Q: I hear a lot about the upcoming Eigo Noto (produced by the Education, Science and Technology Ministry) to be used in fifth- and sixth-grade primary classes throughout the country. Could you please share your thoughts on them? How well do they match the needs of learners of English here in Japan?
A: The Danish writer Hans Christian Anderson wrote a delightful fairy tale titled The Emperor’s New Clothes. The emperor hires two tailors to make him the finest garments. They tell him the cloth is only visible to the intelligent or elite; to all others it is invisible. When the emperor parades in public wearing the “new clothes,” everyone exclaims how fantastic the clothes look. But one little boy shouts out, “He has nothing on!”
I may be stepping on some toes here, but I think it is clear Japanese administrators and teachers are not questioning the book. I would not be surprised if, at some point, a Japanese child asks, “Where is the English in Eigo Noto?”
Teachers are being told that they do not have to use the books, but since it was created, compiled, published and endorsed by the ministry, a prominent and influential organization in the education community, teachers trust their superiors and think that they should adopt them.
I have reviewed Eigo Noto’s first and second volumes and am opposed to their adoption and usage in primary schools. Because of limited space, I will focus on the first volume today. The problems are:
— The title is in Japanese. If the title “English Notebook” were used, children could learn those two important English words right away.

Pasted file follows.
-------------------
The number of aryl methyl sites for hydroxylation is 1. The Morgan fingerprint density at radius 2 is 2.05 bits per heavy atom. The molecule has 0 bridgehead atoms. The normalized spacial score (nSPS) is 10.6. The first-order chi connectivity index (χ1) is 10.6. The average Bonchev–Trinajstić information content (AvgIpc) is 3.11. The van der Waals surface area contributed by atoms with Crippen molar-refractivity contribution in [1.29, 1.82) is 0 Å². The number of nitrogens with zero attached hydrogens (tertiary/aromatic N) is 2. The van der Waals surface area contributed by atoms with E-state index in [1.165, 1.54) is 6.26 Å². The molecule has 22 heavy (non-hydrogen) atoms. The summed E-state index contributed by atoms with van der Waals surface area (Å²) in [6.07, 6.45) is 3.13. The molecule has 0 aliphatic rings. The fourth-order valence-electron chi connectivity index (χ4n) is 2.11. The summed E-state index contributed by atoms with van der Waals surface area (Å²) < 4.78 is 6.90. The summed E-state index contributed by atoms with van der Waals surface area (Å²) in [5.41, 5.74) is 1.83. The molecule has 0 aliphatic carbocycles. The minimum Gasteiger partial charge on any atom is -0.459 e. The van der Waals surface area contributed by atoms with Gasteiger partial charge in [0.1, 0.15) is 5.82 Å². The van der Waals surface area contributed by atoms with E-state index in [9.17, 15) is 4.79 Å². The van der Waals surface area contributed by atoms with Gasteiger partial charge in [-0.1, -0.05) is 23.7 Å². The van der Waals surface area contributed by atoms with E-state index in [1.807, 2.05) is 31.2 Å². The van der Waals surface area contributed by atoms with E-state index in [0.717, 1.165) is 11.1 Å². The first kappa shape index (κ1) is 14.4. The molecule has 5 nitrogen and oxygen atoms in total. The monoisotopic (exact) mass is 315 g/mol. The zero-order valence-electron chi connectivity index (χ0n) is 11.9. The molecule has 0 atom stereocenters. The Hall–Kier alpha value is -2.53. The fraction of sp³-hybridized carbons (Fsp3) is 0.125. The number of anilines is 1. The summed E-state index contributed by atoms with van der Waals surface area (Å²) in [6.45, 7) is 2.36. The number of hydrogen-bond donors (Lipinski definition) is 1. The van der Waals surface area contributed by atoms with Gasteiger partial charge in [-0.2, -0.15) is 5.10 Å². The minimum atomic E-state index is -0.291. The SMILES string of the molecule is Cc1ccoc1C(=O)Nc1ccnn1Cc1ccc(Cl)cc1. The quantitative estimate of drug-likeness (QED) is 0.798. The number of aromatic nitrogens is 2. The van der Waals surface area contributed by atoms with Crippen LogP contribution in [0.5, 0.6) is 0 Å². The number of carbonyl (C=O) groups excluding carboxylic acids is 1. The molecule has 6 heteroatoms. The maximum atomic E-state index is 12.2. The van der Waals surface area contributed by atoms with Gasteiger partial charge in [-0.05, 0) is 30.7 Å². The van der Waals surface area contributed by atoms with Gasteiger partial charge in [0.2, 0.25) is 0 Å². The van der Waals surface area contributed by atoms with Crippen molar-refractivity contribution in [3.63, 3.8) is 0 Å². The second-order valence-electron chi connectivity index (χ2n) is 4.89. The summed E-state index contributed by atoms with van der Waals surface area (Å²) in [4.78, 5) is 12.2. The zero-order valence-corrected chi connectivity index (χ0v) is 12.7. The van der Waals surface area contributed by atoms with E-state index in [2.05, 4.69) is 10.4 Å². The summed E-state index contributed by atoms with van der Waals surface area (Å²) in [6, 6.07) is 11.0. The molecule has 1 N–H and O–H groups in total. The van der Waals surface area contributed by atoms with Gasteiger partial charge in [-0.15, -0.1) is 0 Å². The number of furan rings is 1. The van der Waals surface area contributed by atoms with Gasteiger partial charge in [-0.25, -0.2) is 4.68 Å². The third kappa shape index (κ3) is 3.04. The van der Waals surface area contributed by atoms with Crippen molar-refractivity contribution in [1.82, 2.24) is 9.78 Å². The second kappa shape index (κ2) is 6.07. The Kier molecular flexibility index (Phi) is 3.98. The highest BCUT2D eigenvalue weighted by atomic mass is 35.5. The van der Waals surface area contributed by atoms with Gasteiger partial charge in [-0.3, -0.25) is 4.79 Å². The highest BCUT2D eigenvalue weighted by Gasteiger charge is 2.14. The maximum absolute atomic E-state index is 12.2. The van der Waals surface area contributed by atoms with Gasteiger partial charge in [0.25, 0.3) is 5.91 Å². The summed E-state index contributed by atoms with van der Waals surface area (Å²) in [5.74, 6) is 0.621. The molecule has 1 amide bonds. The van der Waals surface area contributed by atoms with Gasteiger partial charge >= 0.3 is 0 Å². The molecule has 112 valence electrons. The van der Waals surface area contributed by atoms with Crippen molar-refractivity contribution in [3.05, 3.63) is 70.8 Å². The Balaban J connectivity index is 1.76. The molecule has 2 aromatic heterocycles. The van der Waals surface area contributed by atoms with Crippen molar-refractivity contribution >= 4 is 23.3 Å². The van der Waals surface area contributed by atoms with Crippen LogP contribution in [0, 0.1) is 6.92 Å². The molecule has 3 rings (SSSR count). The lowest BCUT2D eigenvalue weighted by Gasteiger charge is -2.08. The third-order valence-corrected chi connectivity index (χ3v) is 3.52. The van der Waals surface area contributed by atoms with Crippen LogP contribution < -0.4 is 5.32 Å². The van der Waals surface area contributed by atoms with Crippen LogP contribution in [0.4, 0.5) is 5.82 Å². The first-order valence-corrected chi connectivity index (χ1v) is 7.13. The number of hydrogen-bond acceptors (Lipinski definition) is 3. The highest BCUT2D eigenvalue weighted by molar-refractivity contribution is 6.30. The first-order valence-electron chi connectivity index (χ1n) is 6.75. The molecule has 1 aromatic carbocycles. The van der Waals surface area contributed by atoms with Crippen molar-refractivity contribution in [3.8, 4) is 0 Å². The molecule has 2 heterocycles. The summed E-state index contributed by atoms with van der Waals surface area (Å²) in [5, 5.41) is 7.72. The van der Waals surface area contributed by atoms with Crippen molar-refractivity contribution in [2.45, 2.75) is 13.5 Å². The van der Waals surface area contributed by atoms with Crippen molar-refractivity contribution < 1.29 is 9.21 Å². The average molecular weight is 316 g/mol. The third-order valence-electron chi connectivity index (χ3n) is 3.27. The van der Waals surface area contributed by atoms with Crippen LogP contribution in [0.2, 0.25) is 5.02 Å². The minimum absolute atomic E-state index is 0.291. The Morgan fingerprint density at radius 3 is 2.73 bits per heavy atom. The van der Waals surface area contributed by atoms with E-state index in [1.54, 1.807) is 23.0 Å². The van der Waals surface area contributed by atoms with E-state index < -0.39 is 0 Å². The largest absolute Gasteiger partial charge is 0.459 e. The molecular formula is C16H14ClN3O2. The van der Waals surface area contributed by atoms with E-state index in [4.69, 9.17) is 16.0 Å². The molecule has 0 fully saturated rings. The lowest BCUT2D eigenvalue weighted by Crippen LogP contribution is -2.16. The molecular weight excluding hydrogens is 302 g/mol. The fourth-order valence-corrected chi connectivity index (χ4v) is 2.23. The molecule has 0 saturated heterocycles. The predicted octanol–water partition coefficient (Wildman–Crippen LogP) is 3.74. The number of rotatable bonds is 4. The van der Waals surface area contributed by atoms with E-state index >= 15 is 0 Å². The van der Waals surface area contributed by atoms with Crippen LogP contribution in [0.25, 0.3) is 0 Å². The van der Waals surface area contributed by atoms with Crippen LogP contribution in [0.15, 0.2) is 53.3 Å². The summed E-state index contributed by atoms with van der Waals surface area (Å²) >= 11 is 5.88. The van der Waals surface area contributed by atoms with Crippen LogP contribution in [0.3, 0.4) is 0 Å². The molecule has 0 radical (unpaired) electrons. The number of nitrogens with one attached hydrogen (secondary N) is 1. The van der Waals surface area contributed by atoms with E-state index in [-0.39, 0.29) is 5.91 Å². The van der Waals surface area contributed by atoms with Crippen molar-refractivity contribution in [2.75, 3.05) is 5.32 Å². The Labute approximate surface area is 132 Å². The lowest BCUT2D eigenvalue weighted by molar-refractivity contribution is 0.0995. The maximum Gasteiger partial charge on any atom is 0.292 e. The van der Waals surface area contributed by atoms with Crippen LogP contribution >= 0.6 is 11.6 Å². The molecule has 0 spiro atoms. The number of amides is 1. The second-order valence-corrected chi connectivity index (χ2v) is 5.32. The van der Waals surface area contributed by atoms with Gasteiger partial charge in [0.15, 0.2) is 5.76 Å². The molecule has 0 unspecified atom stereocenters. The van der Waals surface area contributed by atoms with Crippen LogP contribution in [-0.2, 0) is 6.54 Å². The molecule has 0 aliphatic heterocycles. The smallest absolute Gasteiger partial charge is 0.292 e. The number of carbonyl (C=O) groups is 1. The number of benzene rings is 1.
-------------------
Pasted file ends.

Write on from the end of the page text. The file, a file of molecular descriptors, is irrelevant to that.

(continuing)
— The book looks Japanese; there is nothing especially English about it.
— Names are written in Japanese order: family name first.
— All the names are written in capital letters. In English-speaking countries, this is generally the habit of uneducated people.
— The manga characters look like third-graders. The oldest kids in primary schools want to look older, not younger.
— There are no English model sentences for the children to look at, wonder about or try to imitate. I can see a lot of kanji, hiragana and katakana in the book, but far too little English.
— It appears that activities encourage the use of Japanese by the teachers to explain what to do and how to do it. I can envision a lot of Japanese being used to complete activities as opposed to the use of simple English.
— The song Head, Shoulders, Knee and Toes is appropriate for preschoolers. I know for sure the oldest primary school students would feel babyish singing that song.
— There are little people at the bottom of each page, which is confusing.
— I wonder when and how students will be transported into the English zone with such a book.
— This book is not user-friendly for teacher or students. Teachers do not understand how to use it, which will lead to confusing lessons and a dislike of the subject matter by students.
In a nutshell, the emperor is wearing no clothes.
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Readers are encouraged to send questions on any themes related to teaching English to younger learners–particularly those at the primary school level–to Helene J. Uchida via e-mail at firstname.lastname@example.org or fax (03) 3217-8369. Questions preferably should be written in English and should be accompanied by your name, occupation and the area you live in. This column will return on May 19.
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I recently posted a video response to Ms. Uchida’s article on my YouTube channel: